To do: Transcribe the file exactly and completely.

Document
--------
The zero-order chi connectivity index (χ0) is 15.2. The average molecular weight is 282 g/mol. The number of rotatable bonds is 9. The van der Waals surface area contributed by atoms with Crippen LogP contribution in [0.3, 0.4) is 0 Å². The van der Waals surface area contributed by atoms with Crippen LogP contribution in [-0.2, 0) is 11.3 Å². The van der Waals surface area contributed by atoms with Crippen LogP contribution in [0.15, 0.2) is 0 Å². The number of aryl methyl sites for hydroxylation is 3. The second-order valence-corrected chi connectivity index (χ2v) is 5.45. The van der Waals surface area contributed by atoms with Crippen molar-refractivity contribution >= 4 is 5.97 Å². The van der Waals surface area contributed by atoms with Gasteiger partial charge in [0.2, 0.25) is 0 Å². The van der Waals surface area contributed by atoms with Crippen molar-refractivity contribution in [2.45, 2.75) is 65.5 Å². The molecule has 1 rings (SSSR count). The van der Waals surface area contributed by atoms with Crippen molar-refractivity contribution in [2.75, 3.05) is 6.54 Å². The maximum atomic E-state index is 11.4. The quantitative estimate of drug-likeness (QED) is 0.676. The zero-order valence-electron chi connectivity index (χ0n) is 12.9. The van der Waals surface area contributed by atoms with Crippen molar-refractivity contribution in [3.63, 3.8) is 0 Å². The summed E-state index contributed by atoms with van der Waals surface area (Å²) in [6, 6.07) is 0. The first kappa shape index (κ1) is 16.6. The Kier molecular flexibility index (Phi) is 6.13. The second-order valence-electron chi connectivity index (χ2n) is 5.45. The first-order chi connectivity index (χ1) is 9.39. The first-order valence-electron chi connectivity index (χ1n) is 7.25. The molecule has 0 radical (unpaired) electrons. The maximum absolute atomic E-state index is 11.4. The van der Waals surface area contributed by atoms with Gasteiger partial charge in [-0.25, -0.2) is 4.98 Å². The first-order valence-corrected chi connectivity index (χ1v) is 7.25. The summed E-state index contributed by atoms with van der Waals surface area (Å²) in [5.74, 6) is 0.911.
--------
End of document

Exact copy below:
The zero-order chi connectivity index (χ0) is 15.2. The average molecular weight is 282 g/mol. The number of rotatable bonds is 9. The van der Waals surface area contributed by atoms with Crippen LogP contribution in [0.3, 0.4) is 0 Å². The van der Waals surface area contributed by atoms with Crippen LogP contribution in [-0.2, 0) is 11.3 Å². The van der Waals surface area contributed by atoms with Crippen LogP contribution in [0.15, 0.2) is 0 Å². The number of aryl methyl sites for hydroxylation is 3. The second-order valence-corrected chi connectivity index (χ2v) is 5.45. The van der Waals surface area contributed by atoms with Crippen molar-refractivity contribution >= 4 is 5.97 Å². The van der Waals surface area contributed by atoms with Gasteiger partial charge in [0.2, 0.25) is 0 Å². The van der Waals surface area contributed by atoms with Crippen molar-refractivity contribution in [2.45, 2.75) is 65.5 Å². The molecule has 1 rings (SSSR count). The van der Waals surface area contributed by atoms with Crippen molar-refractivity contribution in [2.75, 3.05) is 6.54 Å². The maximum atomic E-state index is 11.4. The quantitative estimate of drug-likeness (QED) is 0.676. The zero-order valence-electron chi connectivity index (χ0n) is 12.9. The van der Waals surface area contributed by atoms with Crippen molar-refractivity contribution in [3.63, 3.8) is 0 Å². The summed E-state index contributed by atoms with van der Waals surface area (Å²) in [6, 6.07) is 0. The first kappa shape index (κ1) is 16.6. The Kier molecular flexibility index (Phi) is 6.13. The second-order valence-electron chi connectivity index (χ2n) is 5.45. The first-order chi connectivity index (χ1) is 9.39. The first-order valence-electron chi connectivity index (χ1n) is 7.25. The molecule has 0 radical (unpaired) electrons. The maximum absolute atomic E-state index is 11.4. The van der Waals surface area contributed by atoms with Gasteiger partial charge in [-0.25, -0.2) is 4.98 Å². The first-order valence-corrected chi connectivity index (χ1v) is 7.25. The summed E-state index contributed by atoms with van der Waals surface area (Å²) in [5.74, 6) is 0.911.